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Shakespeare's plays have been adapted for the stage in a myriad of ways by Latinx artists and for Latinx cultures. 


The Tragic Corrido of Romeo & Lupe

By: Seres Jaime Magaña

Directed by: Pedro Garcia

Pharr Community Center (Pharr, TX) - 2018

The Tragic Corrido of Romeo & Lupe (2018)

by John Milam

Pedro Garcia, the artistic director of the Pharr Community Theater, brought the history of the Texas Rio Grande Valley, his home, to the stage. He collaborated with Seres Jaime Magaña, a native of Guadalajara, Mexico, and graduate of the University of Texas Pan-Am[1] who had settled in nearby McAllen, on a Shakespeare adaptation that was historically centered but that also spoke to contemporary life in the South Texas borderlands.[2] Garcia and Magaña premiered The Tragic Corrido of Romeo & Lupe on 19 April 2018, and the performance ran through 29 April 2018. Garcia and Magaña produced a bilingual production with a mostly local cast and crew, and the production included musical performances from Veronique Medrano, a local favorite Tejano/Conjunto singer from Brownsville, and Julian Arizola, a guitarist from McAllen.[3]

The Tragic Corrido portrays the development of the Rio Grande Valley in the early 1940s, during which time many northerners, attracted by the low cost of land, moved into South Texas.  At the start of the play, Ohioan John Campbell moves to Pharr and claims a plot for himself, and he soon falls in love with local Elena Martinez, whom he marries after her mother’s death and with whom he establishes the Campbell Irrigation Company. Their son is Romeo. The Diaz family are Pharr locals, and Lupe is their youngest daughter.  Most of the Diaz family works for Campbell Irrigation. Lupe’s cousin, Placido, organizes a workers’ rights protest, and amidst the chaos of the rally, Lupe and Romeo meet and fall in love.

Magaña’s adaptation of William Shakespeare’s most recognizable tragedy, Romeo and Juliet, reflects the hybrid, borderlands identity of Texas’ Rio Grande Valley, an area spread across five counties at the southern tip of the state. Pharr, a community of nearly 80,000 people in Hidalgo County, shares a bridge with Reynosa, Tamulipas, Mexico. In an interview, Magaña cites his movement between “belonging to the US” and connecting back to his culture as inspiration for all of his work, but he wanted to make the “struggle between family and passion that many Valley natives and Mexican people can relate to” the focus for this adaptation.[4]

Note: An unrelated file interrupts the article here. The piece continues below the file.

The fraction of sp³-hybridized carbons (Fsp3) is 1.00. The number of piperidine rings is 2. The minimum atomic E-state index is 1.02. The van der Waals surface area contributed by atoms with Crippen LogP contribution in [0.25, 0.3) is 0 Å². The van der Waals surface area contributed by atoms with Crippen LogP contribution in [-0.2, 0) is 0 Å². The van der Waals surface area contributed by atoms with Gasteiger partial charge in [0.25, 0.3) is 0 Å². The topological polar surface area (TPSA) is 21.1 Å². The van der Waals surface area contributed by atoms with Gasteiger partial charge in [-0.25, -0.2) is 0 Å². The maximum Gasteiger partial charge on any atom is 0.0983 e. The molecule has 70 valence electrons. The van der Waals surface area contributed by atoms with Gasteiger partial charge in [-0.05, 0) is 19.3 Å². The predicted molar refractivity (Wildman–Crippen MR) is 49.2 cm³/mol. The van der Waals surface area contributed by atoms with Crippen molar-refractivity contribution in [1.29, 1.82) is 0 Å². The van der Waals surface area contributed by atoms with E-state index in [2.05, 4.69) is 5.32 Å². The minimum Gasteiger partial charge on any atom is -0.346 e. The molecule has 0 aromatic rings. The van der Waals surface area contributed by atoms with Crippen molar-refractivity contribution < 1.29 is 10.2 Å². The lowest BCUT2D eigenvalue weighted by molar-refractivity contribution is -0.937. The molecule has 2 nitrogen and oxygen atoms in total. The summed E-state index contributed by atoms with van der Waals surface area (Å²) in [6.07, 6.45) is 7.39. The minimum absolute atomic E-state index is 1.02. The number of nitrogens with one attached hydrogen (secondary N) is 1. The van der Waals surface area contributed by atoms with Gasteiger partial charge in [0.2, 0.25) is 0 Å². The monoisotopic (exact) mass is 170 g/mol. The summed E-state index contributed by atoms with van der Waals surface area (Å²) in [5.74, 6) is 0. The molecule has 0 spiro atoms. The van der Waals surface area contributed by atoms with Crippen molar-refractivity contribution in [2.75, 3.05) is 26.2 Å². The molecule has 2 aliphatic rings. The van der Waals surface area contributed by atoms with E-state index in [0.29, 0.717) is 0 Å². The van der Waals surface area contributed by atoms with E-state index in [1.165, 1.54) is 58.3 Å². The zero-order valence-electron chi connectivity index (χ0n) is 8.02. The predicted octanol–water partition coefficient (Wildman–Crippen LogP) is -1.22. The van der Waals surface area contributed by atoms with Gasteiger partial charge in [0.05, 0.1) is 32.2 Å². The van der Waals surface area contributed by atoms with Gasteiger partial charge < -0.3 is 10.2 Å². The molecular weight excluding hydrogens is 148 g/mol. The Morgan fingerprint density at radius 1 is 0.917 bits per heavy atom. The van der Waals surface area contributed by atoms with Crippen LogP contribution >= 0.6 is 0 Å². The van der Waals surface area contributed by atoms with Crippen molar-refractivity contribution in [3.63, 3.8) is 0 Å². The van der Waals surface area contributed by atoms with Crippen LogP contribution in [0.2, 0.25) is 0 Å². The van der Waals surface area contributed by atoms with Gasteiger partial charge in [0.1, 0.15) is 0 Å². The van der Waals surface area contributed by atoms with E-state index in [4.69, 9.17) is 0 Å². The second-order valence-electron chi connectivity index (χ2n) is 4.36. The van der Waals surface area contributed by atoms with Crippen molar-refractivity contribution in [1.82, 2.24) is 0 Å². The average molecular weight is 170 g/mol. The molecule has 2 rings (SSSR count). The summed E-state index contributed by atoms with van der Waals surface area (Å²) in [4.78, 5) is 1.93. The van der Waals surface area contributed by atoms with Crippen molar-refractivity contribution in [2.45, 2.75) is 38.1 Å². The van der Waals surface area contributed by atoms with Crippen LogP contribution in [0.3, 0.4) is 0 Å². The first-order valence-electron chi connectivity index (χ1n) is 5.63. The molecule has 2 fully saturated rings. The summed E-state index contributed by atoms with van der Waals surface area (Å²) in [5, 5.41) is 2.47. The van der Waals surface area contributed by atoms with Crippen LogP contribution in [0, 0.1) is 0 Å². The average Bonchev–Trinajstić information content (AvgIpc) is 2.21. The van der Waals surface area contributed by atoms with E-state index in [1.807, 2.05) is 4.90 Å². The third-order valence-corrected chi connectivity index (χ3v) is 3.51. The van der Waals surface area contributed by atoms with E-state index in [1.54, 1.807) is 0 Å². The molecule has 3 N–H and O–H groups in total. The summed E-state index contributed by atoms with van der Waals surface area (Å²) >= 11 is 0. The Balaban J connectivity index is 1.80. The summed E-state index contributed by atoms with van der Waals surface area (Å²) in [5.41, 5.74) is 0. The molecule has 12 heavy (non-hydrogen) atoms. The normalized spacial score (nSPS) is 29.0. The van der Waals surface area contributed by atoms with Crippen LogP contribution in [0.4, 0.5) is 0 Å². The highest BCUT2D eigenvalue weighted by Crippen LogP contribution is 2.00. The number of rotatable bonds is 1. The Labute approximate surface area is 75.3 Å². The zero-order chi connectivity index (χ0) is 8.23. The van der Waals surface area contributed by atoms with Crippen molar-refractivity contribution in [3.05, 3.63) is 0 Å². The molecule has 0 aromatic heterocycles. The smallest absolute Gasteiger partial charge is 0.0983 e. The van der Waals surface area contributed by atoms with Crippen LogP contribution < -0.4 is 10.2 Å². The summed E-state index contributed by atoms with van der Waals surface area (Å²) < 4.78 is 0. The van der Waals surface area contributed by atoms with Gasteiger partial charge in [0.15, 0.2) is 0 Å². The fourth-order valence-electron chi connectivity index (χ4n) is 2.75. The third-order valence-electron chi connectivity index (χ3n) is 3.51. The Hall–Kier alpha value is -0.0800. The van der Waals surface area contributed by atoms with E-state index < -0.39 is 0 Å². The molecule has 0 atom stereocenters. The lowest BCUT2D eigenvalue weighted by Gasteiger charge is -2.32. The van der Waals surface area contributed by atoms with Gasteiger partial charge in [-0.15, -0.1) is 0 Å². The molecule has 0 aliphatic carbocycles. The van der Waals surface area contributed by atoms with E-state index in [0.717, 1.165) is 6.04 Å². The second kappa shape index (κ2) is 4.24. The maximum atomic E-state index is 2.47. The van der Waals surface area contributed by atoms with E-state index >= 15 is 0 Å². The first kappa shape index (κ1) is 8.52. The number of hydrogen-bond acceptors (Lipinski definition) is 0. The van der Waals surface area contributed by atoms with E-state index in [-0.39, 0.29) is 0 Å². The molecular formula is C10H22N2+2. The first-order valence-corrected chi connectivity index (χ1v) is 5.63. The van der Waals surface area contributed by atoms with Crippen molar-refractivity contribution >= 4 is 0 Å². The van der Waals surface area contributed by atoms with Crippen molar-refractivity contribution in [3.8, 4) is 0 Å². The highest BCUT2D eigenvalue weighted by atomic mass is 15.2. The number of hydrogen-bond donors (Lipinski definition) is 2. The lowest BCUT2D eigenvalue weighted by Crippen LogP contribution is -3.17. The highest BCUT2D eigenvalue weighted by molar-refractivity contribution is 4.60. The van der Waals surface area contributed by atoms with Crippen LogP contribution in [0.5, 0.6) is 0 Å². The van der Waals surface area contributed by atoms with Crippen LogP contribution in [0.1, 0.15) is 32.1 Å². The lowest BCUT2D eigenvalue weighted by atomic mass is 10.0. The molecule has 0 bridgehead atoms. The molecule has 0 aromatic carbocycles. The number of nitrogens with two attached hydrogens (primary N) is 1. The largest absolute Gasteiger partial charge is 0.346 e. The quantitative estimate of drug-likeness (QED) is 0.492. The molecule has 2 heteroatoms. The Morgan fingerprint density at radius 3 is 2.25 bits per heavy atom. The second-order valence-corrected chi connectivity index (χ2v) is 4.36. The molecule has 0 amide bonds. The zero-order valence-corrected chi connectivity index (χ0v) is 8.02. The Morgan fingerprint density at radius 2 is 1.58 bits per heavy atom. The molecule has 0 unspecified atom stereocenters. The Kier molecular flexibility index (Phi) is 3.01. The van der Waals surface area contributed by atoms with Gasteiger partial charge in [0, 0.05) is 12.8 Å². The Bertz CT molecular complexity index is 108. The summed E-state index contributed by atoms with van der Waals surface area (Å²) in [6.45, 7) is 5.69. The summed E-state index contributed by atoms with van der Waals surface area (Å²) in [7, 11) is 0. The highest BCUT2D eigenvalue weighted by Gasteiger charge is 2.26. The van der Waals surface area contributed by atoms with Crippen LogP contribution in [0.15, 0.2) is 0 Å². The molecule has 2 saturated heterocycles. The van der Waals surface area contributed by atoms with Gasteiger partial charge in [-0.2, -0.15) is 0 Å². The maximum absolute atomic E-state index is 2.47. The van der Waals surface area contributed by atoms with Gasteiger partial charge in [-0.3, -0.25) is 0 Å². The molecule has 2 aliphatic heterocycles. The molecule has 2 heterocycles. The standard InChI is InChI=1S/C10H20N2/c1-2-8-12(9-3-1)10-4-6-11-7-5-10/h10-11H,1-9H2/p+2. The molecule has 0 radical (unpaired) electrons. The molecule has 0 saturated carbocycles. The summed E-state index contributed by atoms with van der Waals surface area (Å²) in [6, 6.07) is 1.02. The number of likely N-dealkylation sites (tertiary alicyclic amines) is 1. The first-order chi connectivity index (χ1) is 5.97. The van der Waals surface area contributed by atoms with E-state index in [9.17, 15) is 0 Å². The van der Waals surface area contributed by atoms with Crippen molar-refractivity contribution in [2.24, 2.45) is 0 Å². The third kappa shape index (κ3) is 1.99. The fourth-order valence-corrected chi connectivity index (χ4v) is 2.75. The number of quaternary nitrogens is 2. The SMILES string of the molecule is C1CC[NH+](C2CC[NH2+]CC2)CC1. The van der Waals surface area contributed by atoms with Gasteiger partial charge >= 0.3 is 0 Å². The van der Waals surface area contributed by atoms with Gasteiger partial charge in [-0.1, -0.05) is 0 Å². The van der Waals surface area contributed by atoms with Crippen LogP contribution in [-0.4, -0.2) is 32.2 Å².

In their scholarly treatment of The Tragic Corrido, Katherine Gillen and Adrianna M. Santos of Texas A&M University-San Antonio argue that Magaña’s play “reflects the plasticity and resilience of border culture and enacts decolonial performatics as it critiques Anglocentric constructs of the Rio Grande Valley,”[5] while also worrying that the conciliatory ending might complicate the play’s decolonial possibilities.[6] Ultimately, The Tragic Corrido deftly reveals the tensions between the upper-class peripheries and working-class centers that trouble the Valley communities.  Magaña uses nature metaphors to describe how he formulated Romeo’s privileged passivity conflicting with Lupe’s strident vitality. In Romeo, acted by McAllen IDEA school teacher Edgar Rodriguez, Magaña depicts “the moon, very passive,” while Lupe, UTRGV student Sara Lopez’s first major role, represents “the sun, very vibrant and alive.”[7] Imagining the two central characters in this way represents forces  that have demarcated life in the Valley in ways that would be familiar to most everyone in the audience – the vivacity of rich cultural practices and the challenges of conservative family values.



[1] In 2012 The University of Texas Pan-Am merged with the University of Texas Brownsville, both now referred to as legacy institutions, to create the University of Texas Rio Grande Valley.

[2] Sydni Salinas, “‘These violent delights have violent ends’,” The Ryder. 5 February 2018. Web.

[3] Texas Border Business, “The Tragic Corrido of Romeo & Lupe plays at Pharr Community Theater,” Texas Border Business. 11 April 2018. Web.

[4] Salinas, “‘These violent delights have violent ends’.”

[5] Katherine Gillen and Adrianna M. Santos, “The Power of Borderlands Shakespeare: Seres Jaime Magaña’s The Tragic Corrido of Romeo and Lupe,” in Shakespeare and Latinidad, eds. Trevor Boffone and Carla Della Gatta (Edinburgh: Edinburgh University Press, 2021), 66.

[6] Gillen and Santos, 70.

[7] Salinas, “‘These violent delights have violent ends’.”

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